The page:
Ergonomics are decent. There’s no forward finger choil, but the “pinched” portion of the handle towards the pivot does a good job of locating your hand positively and the flare towards the end fills your palm effectively. The only jimping to be found anywhere on this knife is on the ricasso above the thumb stud, giving your thumb a place to perch when you’re pushing down.
D2 is a great steel despite its age. The Zancudo came admirably sharp out of the box but with a little time on the Spyderco Sharpmaker it got an absolutely stupendous edge. D2 seems much less prone to chipping than more brittle steels like S30V in my time using it, with the edge getting noticeably dull after cutting up a lot of cardboard but not “ragged” looking – and easily restored with a few minutes on the fine stones. It is prone to discoloration from cutting acidic foods or things like that due to its chemical composition, but not to the degree of high carbon steels like M4 or 1095.
Of course, in a “besides that Mrs. Lincoln, how did you enjoy the play?” sort of way, the combination of problems with the detent, lock bar tension, lock rock, and thumb-destroying thumb stud sort of ruin the use experience of what would otherwise be an excellent knife. You end up finding yourself using the knife less because it’s so unpleasant to open and the rocking blade doesn’t inspire any sort of confidence.
The most obvious alternative to the Zancudo is the Ontario RAT Model 2 in D2 tool steel. At the time of writing, the Zancudo is $35 on BladeHQ and the “R2D2” is $38, meaning near-enough no difference. It’s also available with a faux carbon fiber scale for $48 that you shouldn’t even entertain buying because, ugh. These are made from the same materials, likely by the same OEM in the same plant, probably even next to each other. The main difference is the lock and the blade shape; the RAT is a drop point but with a higher center axis and more belly. It also uses a stainless liner lock that is less prone to the issues the Zancudo experienced, and while it is thicker it offers the option of a four-position clip. It’s slightly lighter at 2.75 ounces, due to not having a full stainless lock side.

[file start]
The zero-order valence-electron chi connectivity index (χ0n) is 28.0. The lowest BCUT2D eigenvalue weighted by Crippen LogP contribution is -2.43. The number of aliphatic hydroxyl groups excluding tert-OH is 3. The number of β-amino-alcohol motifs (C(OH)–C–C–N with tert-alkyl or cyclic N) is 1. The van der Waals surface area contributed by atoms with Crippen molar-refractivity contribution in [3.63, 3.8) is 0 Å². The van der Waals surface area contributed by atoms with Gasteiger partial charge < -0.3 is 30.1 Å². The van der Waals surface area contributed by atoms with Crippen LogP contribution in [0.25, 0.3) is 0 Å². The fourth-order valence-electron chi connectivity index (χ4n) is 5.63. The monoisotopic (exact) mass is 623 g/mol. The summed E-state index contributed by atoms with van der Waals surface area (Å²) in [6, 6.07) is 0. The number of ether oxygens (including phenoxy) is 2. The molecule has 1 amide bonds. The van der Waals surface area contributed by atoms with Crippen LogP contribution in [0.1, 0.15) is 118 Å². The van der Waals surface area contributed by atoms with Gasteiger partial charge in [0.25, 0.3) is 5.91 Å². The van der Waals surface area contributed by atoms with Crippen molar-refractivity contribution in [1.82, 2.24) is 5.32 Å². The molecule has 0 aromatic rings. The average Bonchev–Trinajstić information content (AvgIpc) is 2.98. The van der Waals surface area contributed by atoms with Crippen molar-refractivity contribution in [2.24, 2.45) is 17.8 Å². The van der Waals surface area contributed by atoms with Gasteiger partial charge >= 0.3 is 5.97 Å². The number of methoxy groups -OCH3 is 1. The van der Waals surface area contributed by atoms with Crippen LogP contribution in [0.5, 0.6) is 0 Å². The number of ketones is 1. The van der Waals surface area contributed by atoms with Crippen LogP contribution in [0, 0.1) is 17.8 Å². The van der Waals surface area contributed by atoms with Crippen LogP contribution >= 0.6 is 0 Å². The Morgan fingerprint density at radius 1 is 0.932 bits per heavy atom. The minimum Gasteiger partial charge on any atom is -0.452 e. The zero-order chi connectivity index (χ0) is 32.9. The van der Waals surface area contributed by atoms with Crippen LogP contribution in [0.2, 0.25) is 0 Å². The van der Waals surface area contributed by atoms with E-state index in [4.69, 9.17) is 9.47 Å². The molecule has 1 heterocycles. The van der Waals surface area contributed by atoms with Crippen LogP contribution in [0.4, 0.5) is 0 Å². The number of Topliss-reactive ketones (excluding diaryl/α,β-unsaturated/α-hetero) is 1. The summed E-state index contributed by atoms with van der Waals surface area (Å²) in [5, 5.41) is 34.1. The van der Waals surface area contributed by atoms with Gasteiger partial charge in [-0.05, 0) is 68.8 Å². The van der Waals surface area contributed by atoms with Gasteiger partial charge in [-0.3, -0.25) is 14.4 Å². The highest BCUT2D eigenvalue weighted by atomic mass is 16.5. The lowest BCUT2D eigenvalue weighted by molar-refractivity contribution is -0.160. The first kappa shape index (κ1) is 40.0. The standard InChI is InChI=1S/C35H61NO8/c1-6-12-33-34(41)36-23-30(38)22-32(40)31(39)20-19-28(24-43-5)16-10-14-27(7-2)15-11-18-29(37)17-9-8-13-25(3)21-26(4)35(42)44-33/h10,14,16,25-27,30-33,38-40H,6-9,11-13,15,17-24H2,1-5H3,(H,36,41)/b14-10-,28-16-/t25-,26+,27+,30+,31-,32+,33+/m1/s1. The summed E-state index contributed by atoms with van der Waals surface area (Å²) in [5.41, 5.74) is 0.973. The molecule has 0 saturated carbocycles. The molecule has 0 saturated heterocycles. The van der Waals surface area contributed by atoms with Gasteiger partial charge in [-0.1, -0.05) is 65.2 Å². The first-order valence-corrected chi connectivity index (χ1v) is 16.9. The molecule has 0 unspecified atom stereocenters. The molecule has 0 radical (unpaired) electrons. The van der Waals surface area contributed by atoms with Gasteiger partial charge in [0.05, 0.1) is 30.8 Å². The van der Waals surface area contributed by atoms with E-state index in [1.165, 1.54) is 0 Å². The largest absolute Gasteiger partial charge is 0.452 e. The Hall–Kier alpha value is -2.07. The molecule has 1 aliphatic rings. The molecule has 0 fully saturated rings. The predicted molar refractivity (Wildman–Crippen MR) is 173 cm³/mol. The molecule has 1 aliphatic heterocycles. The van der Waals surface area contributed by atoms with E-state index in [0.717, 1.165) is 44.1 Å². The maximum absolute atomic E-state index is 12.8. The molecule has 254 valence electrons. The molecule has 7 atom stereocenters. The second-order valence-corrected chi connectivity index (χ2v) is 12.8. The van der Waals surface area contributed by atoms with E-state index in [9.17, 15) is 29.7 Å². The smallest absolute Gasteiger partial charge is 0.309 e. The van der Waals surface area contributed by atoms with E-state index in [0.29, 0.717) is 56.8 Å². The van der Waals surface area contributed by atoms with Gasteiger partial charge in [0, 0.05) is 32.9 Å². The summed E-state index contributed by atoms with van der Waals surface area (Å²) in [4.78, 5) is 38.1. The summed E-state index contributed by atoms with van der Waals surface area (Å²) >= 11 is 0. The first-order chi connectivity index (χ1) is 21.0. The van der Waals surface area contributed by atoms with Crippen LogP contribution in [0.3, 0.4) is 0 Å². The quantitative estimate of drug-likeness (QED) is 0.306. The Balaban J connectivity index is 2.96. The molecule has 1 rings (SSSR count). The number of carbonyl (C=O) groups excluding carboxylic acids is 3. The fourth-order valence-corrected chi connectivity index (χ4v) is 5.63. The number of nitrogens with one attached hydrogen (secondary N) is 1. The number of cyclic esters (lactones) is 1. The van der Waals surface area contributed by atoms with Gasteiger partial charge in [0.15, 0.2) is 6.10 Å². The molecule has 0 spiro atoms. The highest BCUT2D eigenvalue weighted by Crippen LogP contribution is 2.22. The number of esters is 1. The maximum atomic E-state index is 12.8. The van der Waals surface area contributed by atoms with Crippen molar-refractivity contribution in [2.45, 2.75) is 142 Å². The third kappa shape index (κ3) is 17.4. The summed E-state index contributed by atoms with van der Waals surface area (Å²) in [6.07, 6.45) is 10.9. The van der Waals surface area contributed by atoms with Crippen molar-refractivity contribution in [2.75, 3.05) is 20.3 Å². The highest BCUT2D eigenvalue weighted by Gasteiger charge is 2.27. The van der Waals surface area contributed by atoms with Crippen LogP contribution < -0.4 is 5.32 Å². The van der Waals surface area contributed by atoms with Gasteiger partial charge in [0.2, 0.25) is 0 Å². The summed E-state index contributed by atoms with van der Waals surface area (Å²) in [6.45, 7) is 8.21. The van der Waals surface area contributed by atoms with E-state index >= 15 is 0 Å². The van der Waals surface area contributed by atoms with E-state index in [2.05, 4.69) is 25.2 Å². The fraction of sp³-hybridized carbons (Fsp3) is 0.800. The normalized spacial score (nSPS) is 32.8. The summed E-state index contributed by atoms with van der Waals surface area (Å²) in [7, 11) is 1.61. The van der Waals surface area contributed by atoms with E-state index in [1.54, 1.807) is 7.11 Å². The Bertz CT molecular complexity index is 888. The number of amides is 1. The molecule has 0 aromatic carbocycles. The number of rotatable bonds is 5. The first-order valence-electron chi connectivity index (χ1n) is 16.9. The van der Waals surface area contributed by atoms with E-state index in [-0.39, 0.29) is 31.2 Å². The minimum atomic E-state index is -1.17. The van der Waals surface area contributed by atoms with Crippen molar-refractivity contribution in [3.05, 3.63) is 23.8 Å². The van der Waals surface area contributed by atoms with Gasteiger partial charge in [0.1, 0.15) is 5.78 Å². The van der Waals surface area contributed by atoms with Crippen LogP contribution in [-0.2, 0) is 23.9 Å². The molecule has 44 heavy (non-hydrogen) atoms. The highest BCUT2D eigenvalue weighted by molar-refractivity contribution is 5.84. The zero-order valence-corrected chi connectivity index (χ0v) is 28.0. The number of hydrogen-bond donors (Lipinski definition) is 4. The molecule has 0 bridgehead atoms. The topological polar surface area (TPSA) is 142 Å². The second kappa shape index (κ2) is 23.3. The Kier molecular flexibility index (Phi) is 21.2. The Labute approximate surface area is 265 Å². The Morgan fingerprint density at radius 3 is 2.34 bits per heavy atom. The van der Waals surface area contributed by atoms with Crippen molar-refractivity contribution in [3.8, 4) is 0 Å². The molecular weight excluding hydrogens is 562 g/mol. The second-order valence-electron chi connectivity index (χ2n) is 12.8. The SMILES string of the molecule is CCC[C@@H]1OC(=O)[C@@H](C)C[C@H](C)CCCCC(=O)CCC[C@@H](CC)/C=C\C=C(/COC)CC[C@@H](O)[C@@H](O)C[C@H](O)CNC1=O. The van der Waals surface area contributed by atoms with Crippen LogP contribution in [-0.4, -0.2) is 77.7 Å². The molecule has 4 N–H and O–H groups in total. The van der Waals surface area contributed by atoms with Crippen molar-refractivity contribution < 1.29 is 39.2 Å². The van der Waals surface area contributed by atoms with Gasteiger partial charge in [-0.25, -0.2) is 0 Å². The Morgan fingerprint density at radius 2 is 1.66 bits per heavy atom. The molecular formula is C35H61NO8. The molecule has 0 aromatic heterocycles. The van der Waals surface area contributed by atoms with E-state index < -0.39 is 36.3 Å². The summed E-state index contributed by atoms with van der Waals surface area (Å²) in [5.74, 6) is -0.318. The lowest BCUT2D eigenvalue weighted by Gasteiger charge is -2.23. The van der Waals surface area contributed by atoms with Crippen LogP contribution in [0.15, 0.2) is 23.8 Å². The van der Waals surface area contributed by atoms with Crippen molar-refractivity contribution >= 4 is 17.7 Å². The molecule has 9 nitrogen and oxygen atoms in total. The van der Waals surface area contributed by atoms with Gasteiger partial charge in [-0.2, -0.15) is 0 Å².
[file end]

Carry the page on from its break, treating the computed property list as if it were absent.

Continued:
If you’re more after a flipper, the Steel Will Cutjack Mini in FRN and D2 is basically the same formula but a slightly different recipe. It uses D2 steel with a satin finish, a flipper with phosphor bronze washers (when was the last time you used a flipper that wasn’t on bearings or assisted?) and textured FRN over skeletonized stainless liners. Like the RAT and the Zancudo (with the Avispa) the Cutjack is also available in a larger 3.5” format. Retail is currently $40.
Kizer’s Vanguard line is priced a little higher than these options, but their recently introduced Tangram sub-brand which is available on Amazon has some extremely good value knives. They all use “Acuto 440” steel which is basically 440C stainless with additional amounts of chromium and vanadium for increased performance. The Tangram Santa Fe is $30(!), Prime-eligible, and has G10 handle scales with a reversible tip-up deep carry clip. A modified wharncliffe blade shape coming in at 3” looks to be great for utility purposes, and being a Kizer product it should be well put-together.
Most Kershaws at this price point are long on looks and short on performance, but if you’re willing to sharpen more often for some neat features then the new Anso-designed Fraxion is worth a look. At only $30 it’s surprising that it offers a KVT ball-bearing pivot, and G10 handles with carbon fiber overlays. There’s also the domestically-produced Link which is a well put together knife for $35, but the downside is the 420HC steel – quite a few steps behind D2 in terms of performance for the money.
The Zancudo was a product I really, really wanted to like. It looks great with good materials at an affordable price. It’s remarkably thin in the pocket, but still has solid ergonomics when you’re using it. It’s light. Hell, it’s even got a cool back story.
And there are things to recommend the Zancudo, primarily the fantastic blade shape which puts a solid focus on functionality. This knife cuts surprisingly well considering the ultra-low price point. The stonewash finish on the blade and the lock side is a nice touch, and at a casual glance it seems well put together.
But the issues with the blade play stemming from the lock, as well as the overly stiff lockbar and detent make this one a no-go for me. I’d like to think this is an isolated incident with regards to the quality of this knife; even then I think I’d prefer the liner-lock of the RAT Model II over the Zancudo in the first place, or the slick Cutjack. Your mileage may vary.
- D2 steel at an affordable price, fantastic blade shape and geometry makes for killer performance, light, thin
- Vertical blade play, overly stiff detent and lockbar tension will tear your thumb up, the RAT Model II and Mini Cutjack exist